Abstract The purpose of this study was to determine the prevalence and distribution of 5 bacterial pathogens in subgingival plaque, their relationship with each other and probing depth. Plaque was collected from 6905 sites in 938 subjects. A bacterial concentration fluorescence immunoassay and bacterial specific monoclonal antibodies were used to determine the presence and level of P. gingivalis (Pg), A. actinomycetemcomitans (Aa), P. intermedia (Pi), E. carrodens (Ec) and F. nucleatum (Fn) in each plaque sample. The prevalence in subjects was lowest for Pg (32%) and highest for Ec (49%). The site‐based frequency distribution of these bacterial species ranged from 10.3% for Pg to 18.7% for Ec. Pi and Ec were the bacterial combination most often found together in a subject (27.2%). While 64.0% of the sites were without any of the 5 bacterial species evaluated, 20.2% had only 1 of the 5 bacterial species evaluated. The remaining 15.8% of sites had at least 2 bacteria species present. There was a general linear association of the detection level of bacterial species and probing depth. The odds ratios were 3.9 (Pg). 3.0 (Aa), 4.0 (Pi). 2.7 (Ec) and 2.8 (Fn) of finding high levels of these bacterial pathogens at > 5 mm probing depth (p≤ 0.01). Mean probing depth at molar sites without a specific bacteria was greater (p≤ 0.01) in subjects wish a specific bacterium compared to molar sites in subjects without the bacteria. The observation that these 5 bacterial species frequently inhabit the subgingival environment, yet are not associated with advanced disease, suggest that a susceptible host is required, in addition to a “pathogenic bacteria”, before disease progression may occur.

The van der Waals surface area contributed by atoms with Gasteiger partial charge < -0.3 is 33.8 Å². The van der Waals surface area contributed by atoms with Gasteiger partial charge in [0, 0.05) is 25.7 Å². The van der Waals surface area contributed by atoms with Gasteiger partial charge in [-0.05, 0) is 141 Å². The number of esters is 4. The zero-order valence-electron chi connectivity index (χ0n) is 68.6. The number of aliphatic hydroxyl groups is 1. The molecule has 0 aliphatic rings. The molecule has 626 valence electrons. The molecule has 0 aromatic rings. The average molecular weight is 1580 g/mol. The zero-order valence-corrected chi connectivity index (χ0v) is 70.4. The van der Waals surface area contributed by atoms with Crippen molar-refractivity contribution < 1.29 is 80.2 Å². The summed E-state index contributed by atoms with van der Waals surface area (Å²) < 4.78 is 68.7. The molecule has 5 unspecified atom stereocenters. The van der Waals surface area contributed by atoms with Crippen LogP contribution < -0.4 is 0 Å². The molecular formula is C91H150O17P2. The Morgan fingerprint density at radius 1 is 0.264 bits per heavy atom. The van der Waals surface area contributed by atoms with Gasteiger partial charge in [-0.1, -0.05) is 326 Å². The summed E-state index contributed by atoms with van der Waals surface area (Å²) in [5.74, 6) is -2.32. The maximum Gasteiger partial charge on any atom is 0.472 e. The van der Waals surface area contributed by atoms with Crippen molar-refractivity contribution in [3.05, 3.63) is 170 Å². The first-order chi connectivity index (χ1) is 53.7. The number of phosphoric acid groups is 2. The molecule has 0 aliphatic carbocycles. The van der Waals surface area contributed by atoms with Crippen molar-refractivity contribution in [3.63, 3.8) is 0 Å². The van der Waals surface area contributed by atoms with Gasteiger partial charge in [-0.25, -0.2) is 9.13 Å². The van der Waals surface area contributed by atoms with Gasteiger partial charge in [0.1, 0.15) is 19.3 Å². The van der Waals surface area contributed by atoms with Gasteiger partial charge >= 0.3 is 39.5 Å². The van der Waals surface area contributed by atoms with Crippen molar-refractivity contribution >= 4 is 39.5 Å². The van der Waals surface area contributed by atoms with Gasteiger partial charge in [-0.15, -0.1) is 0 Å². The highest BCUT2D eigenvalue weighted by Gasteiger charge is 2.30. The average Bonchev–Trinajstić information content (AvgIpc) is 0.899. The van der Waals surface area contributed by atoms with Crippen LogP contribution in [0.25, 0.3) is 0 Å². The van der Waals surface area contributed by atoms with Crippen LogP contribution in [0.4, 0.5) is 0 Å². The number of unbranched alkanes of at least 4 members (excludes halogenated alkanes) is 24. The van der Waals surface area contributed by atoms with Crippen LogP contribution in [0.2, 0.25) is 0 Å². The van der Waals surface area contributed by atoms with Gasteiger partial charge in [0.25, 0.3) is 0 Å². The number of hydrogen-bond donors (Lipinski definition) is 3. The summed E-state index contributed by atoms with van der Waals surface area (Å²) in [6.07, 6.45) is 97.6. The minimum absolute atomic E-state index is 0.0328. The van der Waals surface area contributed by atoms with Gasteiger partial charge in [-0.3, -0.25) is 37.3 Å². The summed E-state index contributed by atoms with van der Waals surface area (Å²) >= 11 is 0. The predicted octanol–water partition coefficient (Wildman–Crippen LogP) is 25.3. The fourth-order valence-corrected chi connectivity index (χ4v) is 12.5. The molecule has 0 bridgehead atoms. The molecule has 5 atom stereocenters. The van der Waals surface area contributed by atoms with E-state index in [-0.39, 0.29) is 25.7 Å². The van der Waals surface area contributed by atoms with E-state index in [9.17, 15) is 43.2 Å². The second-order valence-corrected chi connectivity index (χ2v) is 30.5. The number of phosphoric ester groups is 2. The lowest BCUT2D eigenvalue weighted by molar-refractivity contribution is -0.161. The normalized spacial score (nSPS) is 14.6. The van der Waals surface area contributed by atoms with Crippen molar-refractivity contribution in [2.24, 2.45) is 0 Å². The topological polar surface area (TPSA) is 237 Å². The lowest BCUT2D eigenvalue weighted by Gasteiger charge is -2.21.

|Original language||English (US)|
|Number of pages||8|
|Journal||Journal of clinical periodontology|
|State||Published - Nov 1993|
- bacterial pathogens
- periodontal disease